One thing for sure, Reed attacked the track on his YZ250 like no other. He was super aggro in testing before the season, his habit of revving out his bike in the air before he landed was a little unnerving for someone not used to it. And even though we were used to it, more than a few times my neck was sore from whipping my head around to see if Reed was about to cartwheel his brains out. A panic rev and his normal revving were remarkably similar.
Once we got to Switzerland, he continued his impressive riding by being one of the top riders all throughout the day. I believe that DV was fastest (buoyed on by all the French people that live in Switzerland) and when it came time for the main event, it really was anyone’s race. MC, although not the fastest, was still a threat. Tortelli looked to be better and any of the guys on blue could win this thing.
The gate dropped and the racing was hectic. It seemed that everywhere you looked guys were crashing into each other and trying to make something happen. In a foreboding statement, Jeremy McGrath was the early leader before Tortelli, Ferry, Reed and DV got by him. It was sort of surreal seeing “The King” get swallowed up like that. Anyways DV got by Tortelli and started to check out, fueled on by his nutball fans.
Tortelli was then eaten up by Chad Reed and, under pressure from the 22, cross rutted the finish line tabletop and collided with Chad in the air. It was a scary collision and one that could have been way worse than the result which was Tortelli almost going down and Reed smashing to the ground.
Here’s the podium in Geneva.
A very fast David Vuillemin took the win (DV had to ride the semi to make it to the main) with my guy Ferry in second (the bike working primo ‘natch) and KTM’s Grant Langston in third (See Jeremy, it wasn’t the bike! Well, a scant two months later MC was retired to due to numerous crashes on the orange bike and GL was pounded into submission to where he just threw in the towel on a 250SX career. Ironically, he would have to drop back down to a 250cc machine so that he could move back up to what was now a 450cc machine). It was a good night with Team Yamaha ending up 1-2 on the night with Reed able to salvage a fifth but no one in the Geneva pits really thought he was just the fifth fastest rider that night.
So we packed up and moved onto Arnhem, Holland for round two of the World Supercross Series but first it was a long bus ride to Paris, France for a couple of days in gay Paree. The SX series promoters looked after getting everyone there and scheduling tours of Paris. The Ferrys and Reeds managed their own way to Paris (Chad had ridden the GP’s the year before and knew the hot way from Geneva to Paris was a much faster train) but pretty much everyone else joined us on the bus.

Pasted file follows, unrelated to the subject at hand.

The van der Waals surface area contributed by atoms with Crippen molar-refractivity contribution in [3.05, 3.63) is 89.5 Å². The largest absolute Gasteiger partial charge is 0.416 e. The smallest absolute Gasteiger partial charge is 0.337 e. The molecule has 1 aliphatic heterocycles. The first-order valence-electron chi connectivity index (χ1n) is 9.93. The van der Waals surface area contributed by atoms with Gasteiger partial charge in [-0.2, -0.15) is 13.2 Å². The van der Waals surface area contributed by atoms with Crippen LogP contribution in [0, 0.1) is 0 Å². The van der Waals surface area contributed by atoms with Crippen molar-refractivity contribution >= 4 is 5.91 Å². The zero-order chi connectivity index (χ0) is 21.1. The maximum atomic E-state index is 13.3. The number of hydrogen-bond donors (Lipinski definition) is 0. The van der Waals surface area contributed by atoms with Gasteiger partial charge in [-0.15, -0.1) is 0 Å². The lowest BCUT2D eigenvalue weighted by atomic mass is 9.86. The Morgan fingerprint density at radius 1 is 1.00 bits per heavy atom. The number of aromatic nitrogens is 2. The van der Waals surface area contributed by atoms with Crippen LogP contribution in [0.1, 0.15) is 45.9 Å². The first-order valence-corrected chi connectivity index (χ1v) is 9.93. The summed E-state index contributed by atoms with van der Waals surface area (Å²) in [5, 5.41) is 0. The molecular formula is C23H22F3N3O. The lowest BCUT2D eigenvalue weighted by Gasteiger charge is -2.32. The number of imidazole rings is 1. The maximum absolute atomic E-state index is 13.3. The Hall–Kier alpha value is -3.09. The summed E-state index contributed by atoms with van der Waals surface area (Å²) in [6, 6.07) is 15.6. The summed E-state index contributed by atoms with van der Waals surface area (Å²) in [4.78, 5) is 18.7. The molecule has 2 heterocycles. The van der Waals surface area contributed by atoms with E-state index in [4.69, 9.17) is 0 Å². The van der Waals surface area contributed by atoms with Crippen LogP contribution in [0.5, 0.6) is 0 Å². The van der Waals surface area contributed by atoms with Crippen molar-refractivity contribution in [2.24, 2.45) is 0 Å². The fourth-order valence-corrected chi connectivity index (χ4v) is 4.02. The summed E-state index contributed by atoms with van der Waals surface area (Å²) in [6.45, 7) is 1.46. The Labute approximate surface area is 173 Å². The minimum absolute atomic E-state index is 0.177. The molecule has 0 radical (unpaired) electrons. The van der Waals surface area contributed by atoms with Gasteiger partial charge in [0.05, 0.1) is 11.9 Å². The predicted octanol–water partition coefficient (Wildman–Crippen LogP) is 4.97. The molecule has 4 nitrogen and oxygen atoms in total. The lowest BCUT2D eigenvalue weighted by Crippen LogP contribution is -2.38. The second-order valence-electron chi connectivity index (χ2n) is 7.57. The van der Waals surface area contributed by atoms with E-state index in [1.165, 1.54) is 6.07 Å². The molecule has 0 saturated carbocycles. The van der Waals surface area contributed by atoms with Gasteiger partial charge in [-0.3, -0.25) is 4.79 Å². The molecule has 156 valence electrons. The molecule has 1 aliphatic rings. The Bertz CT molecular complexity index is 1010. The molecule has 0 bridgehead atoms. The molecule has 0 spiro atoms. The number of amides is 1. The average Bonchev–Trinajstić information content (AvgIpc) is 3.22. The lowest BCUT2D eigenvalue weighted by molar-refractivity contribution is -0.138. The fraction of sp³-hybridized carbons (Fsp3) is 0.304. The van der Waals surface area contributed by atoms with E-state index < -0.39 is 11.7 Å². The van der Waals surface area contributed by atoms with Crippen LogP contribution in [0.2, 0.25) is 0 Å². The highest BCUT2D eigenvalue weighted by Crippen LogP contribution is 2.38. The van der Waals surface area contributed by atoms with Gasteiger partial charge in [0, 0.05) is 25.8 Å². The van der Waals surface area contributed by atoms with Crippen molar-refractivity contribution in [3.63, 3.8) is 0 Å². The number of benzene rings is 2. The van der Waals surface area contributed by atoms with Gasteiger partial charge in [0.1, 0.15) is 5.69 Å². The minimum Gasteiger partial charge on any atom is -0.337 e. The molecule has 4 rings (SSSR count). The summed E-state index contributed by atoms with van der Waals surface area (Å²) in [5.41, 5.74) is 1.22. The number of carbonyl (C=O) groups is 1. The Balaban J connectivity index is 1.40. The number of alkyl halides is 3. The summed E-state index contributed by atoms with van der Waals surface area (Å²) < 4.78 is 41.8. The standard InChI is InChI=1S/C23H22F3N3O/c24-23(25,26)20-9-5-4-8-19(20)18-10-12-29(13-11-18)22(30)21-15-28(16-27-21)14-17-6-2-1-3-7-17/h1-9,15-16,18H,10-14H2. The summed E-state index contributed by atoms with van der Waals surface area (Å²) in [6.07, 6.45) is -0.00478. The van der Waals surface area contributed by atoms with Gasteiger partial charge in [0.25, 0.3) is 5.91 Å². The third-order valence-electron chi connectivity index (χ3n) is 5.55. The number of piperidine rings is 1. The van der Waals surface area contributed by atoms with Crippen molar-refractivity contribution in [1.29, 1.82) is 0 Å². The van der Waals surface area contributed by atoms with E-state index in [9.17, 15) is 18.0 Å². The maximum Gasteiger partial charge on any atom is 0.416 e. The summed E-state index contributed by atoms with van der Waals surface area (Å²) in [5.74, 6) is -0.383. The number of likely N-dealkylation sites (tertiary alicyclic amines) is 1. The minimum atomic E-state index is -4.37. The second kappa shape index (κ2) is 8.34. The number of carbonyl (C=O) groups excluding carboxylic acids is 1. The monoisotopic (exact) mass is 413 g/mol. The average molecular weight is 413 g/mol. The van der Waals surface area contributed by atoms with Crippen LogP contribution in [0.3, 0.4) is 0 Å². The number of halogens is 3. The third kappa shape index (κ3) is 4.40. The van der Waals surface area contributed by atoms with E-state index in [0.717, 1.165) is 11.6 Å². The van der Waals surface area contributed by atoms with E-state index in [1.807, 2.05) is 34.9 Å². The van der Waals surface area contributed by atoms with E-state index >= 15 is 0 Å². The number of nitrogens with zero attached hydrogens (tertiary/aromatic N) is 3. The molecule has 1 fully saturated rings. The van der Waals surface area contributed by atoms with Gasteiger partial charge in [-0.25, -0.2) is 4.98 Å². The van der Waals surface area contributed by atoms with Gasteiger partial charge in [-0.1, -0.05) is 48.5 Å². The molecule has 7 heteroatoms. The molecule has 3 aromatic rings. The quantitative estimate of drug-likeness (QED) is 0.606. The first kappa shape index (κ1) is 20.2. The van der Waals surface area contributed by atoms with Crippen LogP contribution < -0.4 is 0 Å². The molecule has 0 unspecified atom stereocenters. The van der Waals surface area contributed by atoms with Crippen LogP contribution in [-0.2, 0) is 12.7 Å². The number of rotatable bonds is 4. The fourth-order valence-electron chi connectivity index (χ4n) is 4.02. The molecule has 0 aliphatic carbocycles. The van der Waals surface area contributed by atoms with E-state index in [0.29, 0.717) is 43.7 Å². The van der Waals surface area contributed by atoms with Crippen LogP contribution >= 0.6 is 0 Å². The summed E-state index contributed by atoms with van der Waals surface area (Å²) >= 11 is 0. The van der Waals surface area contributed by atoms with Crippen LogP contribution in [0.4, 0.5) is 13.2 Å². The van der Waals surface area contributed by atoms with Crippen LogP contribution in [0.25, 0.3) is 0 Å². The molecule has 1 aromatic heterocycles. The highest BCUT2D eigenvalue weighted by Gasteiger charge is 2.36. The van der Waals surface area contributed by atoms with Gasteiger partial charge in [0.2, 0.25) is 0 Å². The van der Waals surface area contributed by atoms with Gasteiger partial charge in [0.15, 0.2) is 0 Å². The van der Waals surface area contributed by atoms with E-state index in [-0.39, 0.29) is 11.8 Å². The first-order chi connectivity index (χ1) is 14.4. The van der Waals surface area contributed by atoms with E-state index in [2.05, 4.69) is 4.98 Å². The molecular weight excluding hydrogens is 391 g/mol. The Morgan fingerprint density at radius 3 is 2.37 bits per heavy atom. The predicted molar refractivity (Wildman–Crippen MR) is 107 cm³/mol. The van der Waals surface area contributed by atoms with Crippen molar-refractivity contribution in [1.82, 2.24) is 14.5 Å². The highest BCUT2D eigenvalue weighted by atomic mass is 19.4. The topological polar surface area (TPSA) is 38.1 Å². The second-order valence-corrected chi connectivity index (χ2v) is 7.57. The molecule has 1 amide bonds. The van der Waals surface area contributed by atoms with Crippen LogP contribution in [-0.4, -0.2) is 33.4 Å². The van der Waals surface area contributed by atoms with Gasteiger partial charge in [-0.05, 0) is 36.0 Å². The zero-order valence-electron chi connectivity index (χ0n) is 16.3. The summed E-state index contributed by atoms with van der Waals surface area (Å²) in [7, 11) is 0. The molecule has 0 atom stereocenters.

A couple of days in Paris and then a short ride to Holland where the temperature was approximately -873 degrees with blowing snow. It was ugly outside and although Dirt Wurx tried their best, the dirt was very moist and almost held together with the lime the crew uses to dry out the dirt. It was soft and rutty and would prove to be very challenging for the riders.
I remember that they had press day and one of the 125 European riders cased the triple pretty much as much as someone could case a triple. The dirt was so soft and he sank so far into it that you could make out his complete bottom frame with all the cross-members as well as his pegs and his linkage! It was quite funny to see.
Ferry won his heat in a dominating fashion which made me feel pretty good about our chances going into the main but it was not to be. Another bad start for the one-five (something I would have to get used to again)left him mid-pack while out front it was Reed leading every lap on his way to a dominating victory. Vuillemin was second and (far behind the top two) Mike Larocco was third. No one was surprised that Reed won a race, he had been very fast at the US Open that fall and the World Cup race at Glen Helen but it might have been surprising how quickly Reed grasped it.
You see, at Yamaha, we all knew Reed would be fast but there was always the question if he could avoid crashing and making the little mistakes that he had been making. Well, looking back on it, it took Reed about eight races in the 2003 season to figure it out and the race wins started racking up consistently.
As far as Ferry was concerned, he crashed one time and ended up seventh on the night which was a disappointment but his times were right up there to be in the third spot on the night. At least that’s what I told myself that cold night in Arnhem packing everything into a crate for transport back to America. The journey was only beginning…
Craig Monty changes a clutch on Le Cobra’s machine.